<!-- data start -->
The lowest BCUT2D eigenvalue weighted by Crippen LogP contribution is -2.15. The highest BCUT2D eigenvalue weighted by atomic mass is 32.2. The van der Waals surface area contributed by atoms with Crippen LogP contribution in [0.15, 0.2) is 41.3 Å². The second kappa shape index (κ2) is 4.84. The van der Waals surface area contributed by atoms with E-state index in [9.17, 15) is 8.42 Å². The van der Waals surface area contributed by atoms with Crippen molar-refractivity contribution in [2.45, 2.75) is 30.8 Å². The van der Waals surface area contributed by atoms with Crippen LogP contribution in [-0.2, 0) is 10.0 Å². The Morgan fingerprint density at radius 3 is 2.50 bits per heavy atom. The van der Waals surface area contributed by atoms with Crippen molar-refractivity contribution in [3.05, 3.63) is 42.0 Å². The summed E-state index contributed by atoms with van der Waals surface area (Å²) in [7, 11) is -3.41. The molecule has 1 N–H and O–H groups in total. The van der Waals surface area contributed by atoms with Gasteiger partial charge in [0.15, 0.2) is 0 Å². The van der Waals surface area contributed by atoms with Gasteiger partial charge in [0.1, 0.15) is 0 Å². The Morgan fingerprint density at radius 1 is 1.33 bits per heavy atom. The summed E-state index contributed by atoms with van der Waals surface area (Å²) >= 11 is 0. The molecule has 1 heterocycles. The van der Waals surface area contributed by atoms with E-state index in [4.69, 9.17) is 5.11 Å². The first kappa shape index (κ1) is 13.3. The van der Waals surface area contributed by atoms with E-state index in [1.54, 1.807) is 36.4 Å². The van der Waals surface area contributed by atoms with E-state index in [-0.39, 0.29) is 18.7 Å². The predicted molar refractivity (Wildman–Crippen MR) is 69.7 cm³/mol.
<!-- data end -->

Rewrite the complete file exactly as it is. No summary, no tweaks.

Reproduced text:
The lowest BCUT2D eigenvalue weighted by Crippen LogP contribution is -2.15. The highest BCUT2D eigenvalue weighted by atomic mass is 32.2. The van der Waals surface area contributed by atoms with Crippen LogP contribution in [0.15, 0.2) is 41.3 Å². The second kappa shape index (κ2) is 4.84. The van der Waals surface area contributed by atoms with E-state index in [9.17, 15) is 8.42 Å². The van der Waals surface area contributed by atoms with Crippen molar-refractivity contribution in [2.45, 2.75) is 30.8 Å². The van der Waals surface area contributed by atoms with Crippen LogP contribution in [-0.2, 0) is 10.0 Å². The Morgan fingerprint density at radius 3 is 2.50 bits per heavy atom. The van der Waals surface area contributed by atoms with Crippen molar-refractivity contribution in [3.05, 3.63) is 42.0 Å². The summed E-state index contributed by atoms with van der Waals surface area (Å²) in [7, 11) is -3.41. The molecule has 1 N–H and O–H groups in total. The van der Waals surface area contributed by atoms with Gasteiger partial charge in [0.15, 0.2) is 0 Å². The van der Waals surface area contributed by atoms with Gasteiger partial charge in [0.1, 0.15) is 0 Å². The Morgan fingerprint density at radius 1 is 1.33 bits per heavy atom. The summed E-state index contributed by atoms with van der Waals surface area (Å²) >= 11 is 0. The molecule has 1 heterocycles. The van der Waals surface area contributed by atoms with E-state index in [4.69, 9.17) is 5.11 Å². The first kappa shape index (κ1) is 13.3. The van der Waals surface area contributed by atoms with E-state index in [1.54, 1.807) is 36.4 Å². The van der Waals surface area contributed by atoms with E-state index in [-0.39, 0.29) is 18.7 Å². The predicted molar refractivity (Wildman–Crippen MR) is 69.7 cm³/mol.